A great deal of the town (or township) of Plymouth is protected land, providing large areas of unpopulated natural forest. Lake Ninevah is a critical and integral part of a vast nature preserve in south central Vermont that includes Coolidge State Forest, Coolidge State Park, Okemo State Forest, along with many acres of foundation-protected land to the north, east and south, and Green Mountain National Forest at its back. The entire area is ideal for wildlife enthusiasts. But, even the dedicated recluse needs civilization once in awhile; services and activities are within a short distance no matter what one seeks:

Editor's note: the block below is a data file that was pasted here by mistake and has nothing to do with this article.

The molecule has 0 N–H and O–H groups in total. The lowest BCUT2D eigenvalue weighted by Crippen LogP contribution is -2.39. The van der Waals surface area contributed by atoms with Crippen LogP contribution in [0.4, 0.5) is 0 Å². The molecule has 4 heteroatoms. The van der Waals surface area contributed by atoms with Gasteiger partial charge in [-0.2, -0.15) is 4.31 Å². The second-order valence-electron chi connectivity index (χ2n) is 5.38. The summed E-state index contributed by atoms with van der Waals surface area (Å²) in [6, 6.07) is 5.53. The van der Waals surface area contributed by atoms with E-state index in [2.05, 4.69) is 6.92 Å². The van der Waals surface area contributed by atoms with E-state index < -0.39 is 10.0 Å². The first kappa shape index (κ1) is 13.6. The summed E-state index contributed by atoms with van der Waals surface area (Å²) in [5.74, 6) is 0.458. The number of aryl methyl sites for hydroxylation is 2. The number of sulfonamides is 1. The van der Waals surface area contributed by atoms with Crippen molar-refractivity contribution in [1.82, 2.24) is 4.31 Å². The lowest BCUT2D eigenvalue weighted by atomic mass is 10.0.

Rutland is only 20 miles from Lake Ninevah. Rutland has a full compliment of shops, eateries and services, including movie theaters, eight golf courses, farmers markets, art galleries and arts venues, a Norman Rockwell Museum, concerts and ballet performances. Near Plymouth, Camp Plymouth State Park provides camping, hiking trails, swimming, boat launch and interpretive nature trails. Just north of Plymouth, the Killington/Pico areas offer downhill skiing, sledding, an alpine water slide, snowshoeing and dog sledding trails. The VAST (Vermont Association of Snow Travelers) maintains a huge network of snowmobile trails covering most of the state of Vermont. The Calvin Coolidge State Historic Site nearby in Plymouth Notch offers several restored period buildings and artifacts of the era. To the south, Ludlow is well-known for both Okemo Mountain skiing and a large selection of craftsman’s shops, maple sugaring and lakefront activities.